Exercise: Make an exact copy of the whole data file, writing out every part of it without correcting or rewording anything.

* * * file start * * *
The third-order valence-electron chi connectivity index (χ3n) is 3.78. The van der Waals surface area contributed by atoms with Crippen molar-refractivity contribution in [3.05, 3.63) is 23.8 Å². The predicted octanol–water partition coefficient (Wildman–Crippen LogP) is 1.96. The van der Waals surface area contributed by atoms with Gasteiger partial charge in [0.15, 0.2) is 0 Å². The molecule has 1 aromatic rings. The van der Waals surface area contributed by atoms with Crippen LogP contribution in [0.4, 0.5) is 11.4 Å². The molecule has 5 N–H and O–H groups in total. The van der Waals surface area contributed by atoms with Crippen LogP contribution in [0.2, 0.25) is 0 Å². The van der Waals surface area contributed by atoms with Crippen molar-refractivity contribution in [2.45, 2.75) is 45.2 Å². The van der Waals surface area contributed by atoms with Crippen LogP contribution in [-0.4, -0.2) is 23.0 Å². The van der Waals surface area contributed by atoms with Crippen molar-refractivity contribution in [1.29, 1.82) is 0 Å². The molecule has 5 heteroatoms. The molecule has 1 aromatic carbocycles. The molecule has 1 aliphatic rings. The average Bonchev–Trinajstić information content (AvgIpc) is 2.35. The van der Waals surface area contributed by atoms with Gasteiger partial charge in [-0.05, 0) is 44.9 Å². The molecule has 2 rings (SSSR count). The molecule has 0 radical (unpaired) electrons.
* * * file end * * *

The third-order valence-electron chi connectivity index (χ3n) is 3.78. The van der Waals surface area contributed by atoms with Crippen molar-refractivity contribution in [3.05, 3.63) is 23.8 Å². The predicted octanol–water partition coefficient (Wildman–Crippen LogP) is 1.96. The van der Waals surface area contributed by atoms with Gasteiger partial charge in [0.15, 0.2) is 0 Å². The molecule has 1 aromatic rings. The van der Waals surface area contributed by atoms with Crippen LogP contribution in [0.4, 0.5) is 11.4 Å². The molecule has 5 N–H and O–H groups in total. The van der Waals surface area contributed by atoms with Crippen LogP contribution in [0.2, 0.25) is 0 Å². The van der Waals surface area contributed by atoms with Crippen molar-refractivity contribution in [2.45, 2.75) is 45.2 Å². The van der Waals surface area contributed by atoms with Crippen LogP contribution in [-0.4, -0.2) is 23.0 Å². The van der Waals surface area contributed by atoms with Crippen molar-refractivity contribution in [1.29, 1.82) is 0 Å². The molecule has 5 heteroatoms. The molecule has 1 aromatic carbocycles. The molecule has 1 aliphatic rings. The average Bonchev–Trinajstić information content (AvgIpc) is 2.35. The van der Waals surface area contributed by atoms with Gasteiger partial charge in [-0.05, 0) is 44.9 Å². The molecule has 2 rings (SSSR count). The molecule has 0 radical (unpaired) electrons.